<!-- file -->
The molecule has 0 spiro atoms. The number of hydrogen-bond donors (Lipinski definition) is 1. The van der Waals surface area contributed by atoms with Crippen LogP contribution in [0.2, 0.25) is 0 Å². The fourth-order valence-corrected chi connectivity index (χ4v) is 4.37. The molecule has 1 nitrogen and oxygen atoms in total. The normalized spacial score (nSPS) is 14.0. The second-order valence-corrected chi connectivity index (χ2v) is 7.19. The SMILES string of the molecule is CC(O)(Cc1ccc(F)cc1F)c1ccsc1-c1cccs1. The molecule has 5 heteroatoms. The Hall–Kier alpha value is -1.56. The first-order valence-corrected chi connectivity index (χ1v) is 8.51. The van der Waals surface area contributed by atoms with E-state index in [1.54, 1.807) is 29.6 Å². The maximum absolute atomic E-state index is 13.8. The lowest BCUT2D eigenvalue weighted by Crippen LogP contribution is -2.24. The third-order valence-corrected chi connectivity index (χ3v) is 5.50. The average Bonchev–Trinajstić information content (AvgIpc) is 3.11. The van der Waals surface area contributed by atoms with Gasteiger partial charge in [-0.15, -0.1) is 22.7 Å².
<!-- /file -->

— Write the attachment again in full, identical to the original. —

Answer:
The molecule has 0 spiro atoms. The number of hydrogen-bond donors (Lipinski definition) is 1. The van der Waals surface area contributed by atoms with Crippen LogP contribution in [0.2, 0.25) is 0 Å². The fourth-order valence-corrected chi connectivity index (χ4v) is 4.37. The molecule has 1 nitrogen and oxygen atoms in total. The normalized spacial score (nSPS) is 14.0. The second-order valence-corrected chi connectivity index (χ2v) is 7.19. The SMILES string of the molecule is CC(O)(Cc1ccc(F)cc1F)c1ccsc1-c1cccs1. The molecule has 5 heteroatoms. The Hall–Kier alpha value is -1.56. The first-order valence-corrected chi connectivity index (χ1v) is 8.51. The van der Waals surface area contributed by atoms with E-state index in [1.54, 1.807) is 29.6 Å². The maximum absolute atomic E-state index is 13.8. The lowest BCUT2D eigenvalue weighted by Crippen LogP contribution is -2.24. The third-order valence-corrected chi connectivity index (χ3v) is 5.50. The average Bonchev–Trinajstić information content (AvgIpc) is 3.11. The van der Waals surface area contributed by atoms with Gasteiger partial charge in [-0.15, -0.1) is 22.7 Å².